Summer Trading Network Roundup

Terry Flanagan

Participants at Markets Media’s Summer Trading Network sketched a broad panorama of capital markets, ranging from OTC derivatives to high-frequency trading, connectivity and Big Data.

Only about one-third of the derivatives market is traded electronically today, Chris Amen, head of the U.S. institutional rates business at Tradeweb, said Thursday at the conference in New York.

“When comparing the liquidity providers and the buy side, dealers are still catching up in terms of providing not just swaps that are MAT’d, but pricing across the totality of electronically traded fixed income products,” Amen said. “As participants trade more of their business electronically and on SEF, we will see clients adopting other order types like (central limit order book). This is in line with the trend that trading will eventually move in the direction of where FX markets are today.”

Although Tradeweb’s historical focus has been building electronic interest rates markets for institutional clients, over the past decade it’s expanded into the interdealer broker markets through its Dealerweb platform and the retail market through Tradeweb Direct. It is expanding its presence in corporate bond trading in the U.S. as well.

“We’ve been in the interest rate derivatives markets since 2005, so we didn’t have to build a SEF from scratch,” Amen said. “However, the regulatory catalyst for SEF trading has had a profound effect on the marketplace. Our institutional client base has invested significantly to be able to trade derivatives electronically in the new regulatory regime, and we’ve been working closely with them to support that transition.”

In equities markets, the advent of automated trading has given rise to a slew of market structure issues such as high-frequency trading, dark pools, and fragmentation, which has provided a soapbox of sorts for those who are pursuing their own agendas in the name of market reform, said Peter Nabicht, senior adviser to the Modern Markets Initiative, an advocacy group for high-speed trading.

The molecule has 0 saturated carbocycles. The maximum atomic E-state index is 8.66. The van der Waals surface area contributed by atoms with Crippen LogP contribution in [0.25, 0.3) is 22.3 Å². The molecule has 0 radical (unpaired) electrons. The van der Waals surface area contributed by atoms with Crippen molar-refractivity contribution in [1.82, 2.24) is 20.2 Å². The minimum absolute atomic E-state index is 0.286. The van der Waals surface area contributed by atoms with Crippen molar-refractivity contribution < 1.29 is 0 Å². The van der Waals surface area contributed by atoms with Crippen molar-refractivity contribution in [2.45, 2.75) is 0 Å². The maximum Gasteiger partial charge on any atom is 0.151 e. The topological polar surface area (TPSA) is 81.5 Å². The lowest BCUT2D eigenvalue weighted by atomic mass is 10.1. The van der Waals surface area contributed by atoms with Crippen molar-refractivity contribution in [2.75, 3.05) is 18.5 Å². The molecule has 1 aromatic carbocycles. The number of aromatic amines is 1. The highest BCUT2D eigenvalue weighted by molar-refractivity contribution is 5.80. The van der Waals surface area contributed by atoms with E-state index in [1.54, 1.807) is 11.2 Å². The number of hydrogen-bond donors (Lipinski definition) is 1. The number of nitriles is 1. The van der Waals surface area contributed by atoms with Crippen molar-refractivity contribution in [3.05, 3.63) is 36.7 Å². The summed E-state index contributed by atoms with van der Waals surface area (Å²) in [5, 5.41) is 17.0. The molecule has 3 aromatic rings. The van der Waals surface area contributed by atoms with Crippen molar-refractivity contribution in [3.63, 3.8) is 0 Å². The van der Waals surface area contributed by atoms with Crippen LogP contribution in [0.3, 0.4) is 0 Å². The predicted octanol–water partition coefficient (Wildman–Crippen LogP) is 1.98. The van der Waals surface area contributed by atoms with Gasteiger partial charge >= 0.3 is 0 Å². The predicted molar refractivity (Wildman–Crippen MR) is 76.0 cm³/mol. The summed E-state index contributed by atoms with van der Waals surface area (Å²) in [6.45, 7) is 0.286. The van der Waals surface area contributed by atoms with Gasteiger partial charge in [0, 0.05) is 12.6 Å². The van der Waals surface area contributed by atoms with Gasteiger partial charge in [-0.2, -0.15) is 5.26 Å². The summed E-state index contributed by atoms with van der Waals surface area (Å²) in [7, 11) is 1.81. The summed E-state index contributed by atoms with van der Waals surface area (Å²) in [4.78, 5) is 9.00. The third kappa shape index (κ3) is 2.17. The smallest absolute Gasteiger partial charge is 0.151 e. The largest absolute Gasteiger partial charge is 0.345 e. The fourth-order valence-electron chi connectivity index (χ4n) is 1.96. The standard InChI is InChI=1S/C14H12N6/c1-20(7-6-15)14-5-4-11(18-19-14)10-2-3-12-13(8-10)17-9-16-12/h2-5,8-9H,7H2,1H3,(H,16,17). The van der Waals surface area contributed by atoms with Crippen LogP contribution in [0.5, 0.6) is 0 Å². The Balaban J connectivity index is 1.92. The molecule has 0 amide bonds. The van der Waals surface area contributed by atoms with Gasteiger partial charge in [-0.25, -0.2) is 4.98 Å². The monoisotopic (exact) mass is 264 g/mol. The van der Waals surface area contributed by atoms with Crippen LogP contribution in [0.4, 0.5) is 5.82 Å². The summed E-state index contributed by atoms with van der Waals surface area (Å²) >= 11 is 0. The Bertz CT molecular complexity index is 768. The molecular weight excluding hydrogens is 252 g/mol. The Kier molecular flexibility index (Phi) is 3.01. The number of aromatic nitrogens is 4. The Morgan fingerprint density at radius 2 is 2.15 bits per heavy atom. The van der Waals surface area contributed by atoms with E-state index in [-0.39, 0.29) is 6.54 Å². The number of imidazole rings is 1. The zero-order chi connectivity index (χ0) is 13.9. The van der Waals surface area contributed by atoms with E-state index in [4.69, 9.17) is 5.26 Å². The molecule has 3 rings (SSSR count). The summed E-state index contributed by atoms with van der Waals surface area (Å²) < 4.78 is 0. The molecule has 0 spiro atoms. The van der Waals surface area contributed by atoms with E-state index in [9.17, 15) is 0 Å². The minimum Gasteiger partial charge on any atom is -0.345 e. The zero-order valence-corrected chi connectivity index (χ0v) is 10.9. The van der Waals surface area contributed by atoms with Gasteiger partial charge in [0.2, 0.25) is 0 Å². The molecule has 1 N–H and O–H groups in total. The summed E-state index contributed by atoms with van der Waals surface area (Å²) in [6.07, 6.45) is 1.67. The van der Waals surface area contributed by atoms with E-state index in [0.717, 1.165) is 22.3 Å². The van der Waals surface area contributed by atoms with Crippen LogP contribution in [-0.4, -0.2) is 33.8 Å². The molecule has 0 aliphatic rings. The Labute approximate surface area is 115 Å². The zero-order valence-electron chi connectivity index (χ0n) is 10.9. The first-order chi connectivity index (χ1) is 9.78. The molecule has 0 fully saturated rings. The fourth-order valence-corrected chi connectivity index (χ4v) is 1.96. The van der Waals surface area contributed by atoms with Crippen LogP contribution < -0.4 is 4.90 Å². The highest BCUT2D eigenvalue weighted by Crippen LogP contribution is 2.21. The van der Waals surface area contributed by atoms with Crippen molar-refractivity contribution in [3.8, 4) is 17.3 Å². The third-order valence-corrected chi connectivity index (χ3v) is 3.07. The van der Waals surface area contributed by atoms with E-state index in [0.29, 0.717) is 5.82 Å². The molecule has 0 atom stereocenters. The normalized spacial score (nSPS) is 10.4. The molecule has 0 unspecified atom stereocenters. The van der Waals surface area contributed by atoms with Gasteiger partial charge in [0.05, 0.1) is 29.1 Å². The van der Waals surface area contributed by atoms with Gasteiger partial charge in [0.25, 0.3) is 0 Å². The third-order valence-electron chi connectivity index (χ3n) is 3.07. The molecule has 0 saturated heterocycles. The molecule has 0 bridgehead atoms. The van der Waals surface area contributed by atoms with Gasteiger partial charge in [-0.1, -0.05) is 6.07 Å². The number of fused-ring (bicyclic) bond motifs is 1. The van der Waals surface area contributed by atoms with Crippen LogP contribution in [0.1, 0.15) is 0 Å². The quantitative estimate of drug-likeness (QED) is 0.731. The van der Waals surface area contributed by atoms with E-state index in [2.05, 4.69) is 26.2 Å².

“We work with the press, regulators, and government officials to provide a middle of the road view about market structure,” he said. “We try to counter the cottage industry of HFT detractors. We don’t think the market is perfect, but we believe we can participate in the solution.”

For telecom providers, capital markets represent an important constituent and consumer of networking, connectivity, and managed services, according to Andrew Kusminsky, chief operating officer at Perseus Telecom, a provider of high speed connectivity and infrastructure that connect to 70 “all asset class” markets including Asia and South Africa.

“Five years ago, our mission was to provide simple connectivity, which has evolved rapidly to offering more sophisticated solutions targeting all areas of the latency (high speed) triangle from ultra-low latency to low-latency to latency important,” said Kusminsky.

Perseus services four industries: financial markets, multimedia, e-commerce, and  internet gaming. “The main bulk of our core base is the financial markets to include customers at leading investment banks, hedge funds and proprietary trading firms,” said Kusminsky.

Based on this demand, Persesus offers wireless connectivity with market data, managed services and has procured the exclusive rights to access the atomic clock for verification and synchronization for High Precision Time. “High Precision Time is deployed globally including Japan by a leading investment bank,” Kusminsky said

Big Data is making itself felt in a big way, especially in the form of Twitter sentiment. iSentium, a company that searches for information pertaining to the stock market and turns it into time series, is launching on Bloomberg a “Google for Sentiment” where all tweets about a company can be viewed as a histogram, said iSentium CEO Gautham Sastri.

“The amount of content today is of galactic proportion,” he said. “The rate that people transmit information about themselves is exploding. The most valuable signals are the ones covered with the maximum amount of noise. Events don’t generate alpha, it’s the background of buzz that needs to be mined.”

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